Money for a Monk


I know what it is like to want to give up “public speaking!” After it is all done sometimes I feel like I was maybe too funny, almost like a comedian. I can remember a few times when someone thought I could be a stand-up comic. I wanted to cry.  Other times I seem way too intense or serious. My daughters once made great fun of me at the way I contortioned my face while praying. My wife wasn’t much of a help, shaking her shoulders to hold back the guffaws! Not everyone appreciates how you express your personality or what you say on stage. There have been a few churches that have not invited me back to speak. I don’t blame them. But I don’t think I’ve ever infuriated people to the point that John Wesley did. He must have been pretty straight to the point at times. Look at some of these journal writings:

Sunday, A.M. May 5 Preached in St. Anne’s. Was asked not to come back anymore. Sunday, P.M. May 5 Preached in St. John’s. Deacons said “Get out and stay out.” Sunday, A.M. May 12 Preached in St. Jude’s. Can’t go back there either. Sunday, A.M. May 19 Preached in St. Somebody Else’s. Deacons called special meeting and said I couldn’t return. Sunday, P.M. May 19 Preached on street. Kicked off street. Sunday, A.M. May 26 Preached in meadow. Chased out of meadow as bull was turned loose during service. Sunday, A.M. June 2 Preached out at the edge of town. Kicked off the highway. Sunday, P.M. June 2 Afternoon, preached in a pasture. Ten thousand people came out to hear me. John Wesley…

 I wonder what caused people to want to get rid of him, what was Wesley’s topic? Was he all about hell-fire? Was he simply disturbing the comfort of his hearers who needed it? I also note that John preached in various settings not that typical to today. I’ve never preached in a meadow to people. I’ve preached to the birds though! Not much of an offering. The other day I was sitting in an open restaurant with Patricia in Mae Sai and a monk came by and stood still with his alm’s bowl in front. He just stood there waiting for customers or the owners to give food or money for what must have seemed like forever. No one moved. As I observed his unflinching face I felt to bless him. I went over and laid my hand on his shoulder and prayed out loud in Thai a blessing. He stood still not looking in my eyes, but listening to every word that I prayed in my blessing. It was role reversal as usually the monk gives the blessing. I then laid a twenty baht bill in his bowl. When I went to my table again, he had gone.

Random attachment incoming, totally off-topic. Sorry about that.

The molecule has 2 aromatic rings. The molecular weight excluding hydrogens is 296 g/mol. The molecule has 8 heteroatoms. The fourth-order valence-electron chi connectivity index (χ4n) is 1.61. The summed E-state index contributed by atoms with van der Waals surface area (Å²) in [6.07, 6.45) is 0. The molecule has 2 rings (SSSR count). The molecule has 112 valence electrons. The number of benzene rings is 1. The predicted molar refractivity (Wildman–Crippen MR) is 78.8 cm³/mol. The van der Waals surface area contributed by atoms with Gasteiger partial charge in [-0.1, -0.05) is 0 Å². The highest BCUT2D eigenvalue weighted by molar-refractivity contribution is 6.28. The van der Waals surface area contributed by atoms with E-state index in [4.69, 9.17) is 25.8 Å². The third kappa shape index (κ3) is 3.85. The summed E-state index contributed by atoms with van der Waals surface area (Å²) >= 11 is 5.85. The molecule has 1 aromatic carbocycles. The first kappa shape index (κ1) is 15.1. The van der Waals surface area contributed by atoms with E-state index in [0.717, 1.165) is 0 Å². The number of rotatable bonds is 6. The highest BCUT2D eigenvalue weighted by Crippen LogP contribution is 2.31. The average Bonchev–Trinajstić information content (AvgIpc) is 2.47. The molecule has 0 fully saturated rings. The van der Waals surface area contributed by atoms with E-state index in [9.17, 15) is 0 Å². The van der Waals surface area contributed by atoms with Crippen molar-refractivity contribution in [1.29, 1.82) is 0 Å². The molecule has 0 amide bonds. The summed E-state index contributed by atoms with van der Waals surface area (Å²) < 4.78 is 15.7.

Some might say that I, as a Christian leader, was not correct or maybe even a bit stupid to give a Buddhist monk money. For me, though, it was a challenge from the Spirit to my lack of boldness of late. When I read John Wesley’s journal entries today it spoke loudly to me that boldness in action or speaking is a rare and needed commodity in my life. I am not talking about going out in a public setting with a purpose to offend. I guess I am saying that we need to be willing to be criticized for the things we believe in, hold to, espouse and live. If we simply repeat yesterdays slosh then it elicits no response whatsoever, except maybe boredom. Who wants to be remembered for that?

Maybe we need to all rethink how we live our lives…

Advertisements

One thought on “Money for a Monk

  1. I like it Peter. Good word. I have been challenged in this area lately too and just wrote about it the other day. Blessings on you and New Song.

Leave a Reply

Fill in your details below or click an icon to log in:

WordPress.com Logo

You are commenting using your WordPress.com account. Log Out / Change )

Twitter picture

You are commenting using your Twitter account. Log Out / Change )

Facebook photo

You are commenting using your Facebook account. Log Out / Change )

Google+ photo

You are commenting using your Google+ account. Log Out / Change )

Connecting to %s